Do You Want to go Fishing in the LA River?

If you have been keeping up with what is happening on the Los Angeles River, you know there is no shortage of proposed projects floating around to revitalize it. One of those projects is proposing the creation of a good habitat for fish. Did you know that fish were once abundant in the Arroyo Seco and trout fishing was a great pastime for those living along the Arroyo? Of course, this was prior to 1920 when the Devil’s Gate Dam construction began. Once the concrete bottom was put in, for channelization, it became virtually impossible for the steelhead trout to make their way to the ocean. That, combined with the fire debris in the channel and the drought, that lasted from 2000 to 2018, caused most people assumed the trout had totally disappeared. But low and behold, a Pasadena fisherman set out to prove them wrong. In mid-April, Steve Oliva, an avid fisherman and an attorney, caught and released one trout in the Arroyo Seco.

This exciting news gives a boost to the Los Angeles River Fish Passage and Habitat Structures Design, (LARFPHSD), a City of Los Angeles project. This project, according to the Council for Watershed Health, is exploring how improvements in a 4.8-mile stretch of the river near downtown will create a “steelhead fish passage in the LA River as a migration corridor to the upper tributaries of the LA River Watershed spawning grounds,” and ultimately allow the trout to complete their life cycle. Wendy Katagi, of Stillwater Sciences, says the goal would be to “deepen and slow the river velocity during migration periods.” To accomplish this, the project calls for the concrete channel to be removed, creating a soft-bottomed river area, and fish-friendly habitat. This stretch of the river runs from the Glendale Narrows, where the soft bottom currently is at Taylor Yard, to Washington Blvd. If connected to the Glendale Narrows, the soft river bottom would span almost 16 miles long.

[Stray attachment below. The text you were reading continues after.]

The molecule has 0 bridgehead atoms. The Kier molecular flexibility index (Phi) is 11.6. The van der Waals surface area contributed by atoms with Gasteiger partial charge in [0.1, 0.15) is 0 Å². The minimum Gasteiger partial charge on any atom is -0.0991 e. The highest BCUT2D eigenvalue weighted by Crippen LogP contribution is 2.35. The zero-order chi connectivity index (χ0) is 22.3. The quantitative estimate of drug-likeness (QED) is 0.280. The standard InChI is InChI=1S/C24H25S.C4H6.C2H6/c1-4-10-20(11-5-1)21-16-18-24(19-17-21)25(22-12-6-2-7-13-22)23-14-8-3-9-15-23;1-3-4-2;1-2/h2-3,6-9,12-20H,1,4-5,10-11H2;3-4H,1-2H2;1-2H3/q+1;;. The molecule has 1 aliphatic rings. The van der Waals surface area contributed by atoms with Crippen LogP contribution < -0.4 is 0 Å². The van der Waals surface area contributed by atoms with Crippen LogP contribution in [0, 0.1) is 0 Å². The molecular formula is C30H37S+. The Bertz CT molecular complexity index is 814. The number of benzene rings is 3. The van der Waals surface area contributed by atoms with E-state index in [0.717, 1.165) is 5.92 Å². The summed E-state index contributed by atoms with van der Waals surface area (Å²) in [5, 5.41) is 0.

This project has a great team behind it, including the City of Los Angeles, US Army Corp of Engineers, Council for Watershed Health, California Department of Fish and Wildlife, US Fish and Wildlife, Stillwater Sciences, Bureau of Reclamation, Los Angeles County, National Marine Fisheries Service, Friends of the Los Angeles River, and the Arroyo Seco Foundation. With a backing like that, we will soon be grabbing our rods and heading toward the river.

For more information on the project, go to

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